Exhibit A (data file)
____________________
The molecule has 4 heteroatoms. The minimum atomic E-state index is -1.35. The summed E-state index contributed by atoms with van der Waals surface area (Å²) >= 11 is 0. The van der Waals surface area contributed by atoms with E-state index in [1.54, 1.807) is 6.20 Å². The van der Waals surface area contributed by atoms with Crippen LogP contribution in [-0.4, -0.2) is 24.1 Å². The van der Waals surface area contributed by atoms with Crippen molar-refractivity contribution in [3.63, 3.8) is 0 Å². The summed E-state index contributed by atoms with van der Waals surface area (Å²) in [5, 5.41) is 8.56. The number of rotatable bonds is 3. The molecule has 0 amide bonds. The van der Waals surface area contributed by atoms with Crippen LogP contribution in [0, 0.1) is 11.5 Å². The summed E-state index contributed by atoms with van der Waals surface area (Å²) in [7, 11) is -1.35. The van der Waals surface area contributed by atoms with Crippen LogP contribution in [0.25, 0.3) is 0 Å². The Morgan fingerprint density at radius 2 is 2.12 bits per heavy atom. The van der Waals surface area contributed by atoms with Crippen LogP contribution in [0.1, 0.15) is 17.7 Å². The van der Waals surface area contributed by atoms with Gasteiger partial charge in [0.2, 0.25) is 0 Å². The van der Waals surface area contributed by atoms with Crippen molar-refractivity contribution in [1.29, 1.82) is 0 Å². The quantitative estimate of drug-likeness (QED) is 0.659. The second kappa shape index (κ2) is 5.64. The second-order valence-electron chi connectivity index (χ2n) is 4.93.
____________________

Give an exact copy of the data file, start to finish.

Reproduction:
The molecule has 4 heteroatoms. The minimum atomic E-state index is -1.35. The summed E-state index contributed by atoms with van der Waals surface area (Å²) >= 11 is 0. The van der Waals surface area contributed by atoms with E-state index in [1.54, 1.807) is 6.20 Å². The van der Waals surface area contributed by atoms with Crippen LogP contribution in [-0.4, -0.2) is 24.1 Å². The van der Waals surface area contributed by atoms with Crippen molar-refractivity contribution in [3.63, 3.8) is 0 Å². The summed E-state index contributed by atoms with van der Waals surface area (Å²) in [5, 5.41) is 8.56. The number of rotatable bonds is 3. The molecule has 0 amide bonds. The van der Waals surface area contributed by atoms with Crippen LogP contribution in [0, 0.1) is 11.5 Å². The summed E-state index contributed by atoms with van der Waals surface area (Å²) in [7, 11) is -1.35. The van der Waals surface area contributed by atoms with Crippen LogP contribution in [0.25, 0.3) is 0 Å². The Morgan fingerprint density at radius 2 is 2.12 bits per heavy atom. The van der Waals surface area contributed by atoms with Crippen LogP contribution in [0.1, 0.15) is 17.7 Å². The van der Waals surface area contributed by atoms with Gasteiger partial charge in [0.2, 0.25) is 0 Å². The van der Waals surface area contributed by atoms with Crippen molar-refractivity contribution in [1.29, 1.82) is 0 Å². The quantitative estimate of drug-likeness (QED) is 0.659. The second kappa shape index (κ2) is 5.64. The second-order valence-electron chi connectivity index (χ2n) is 4.93.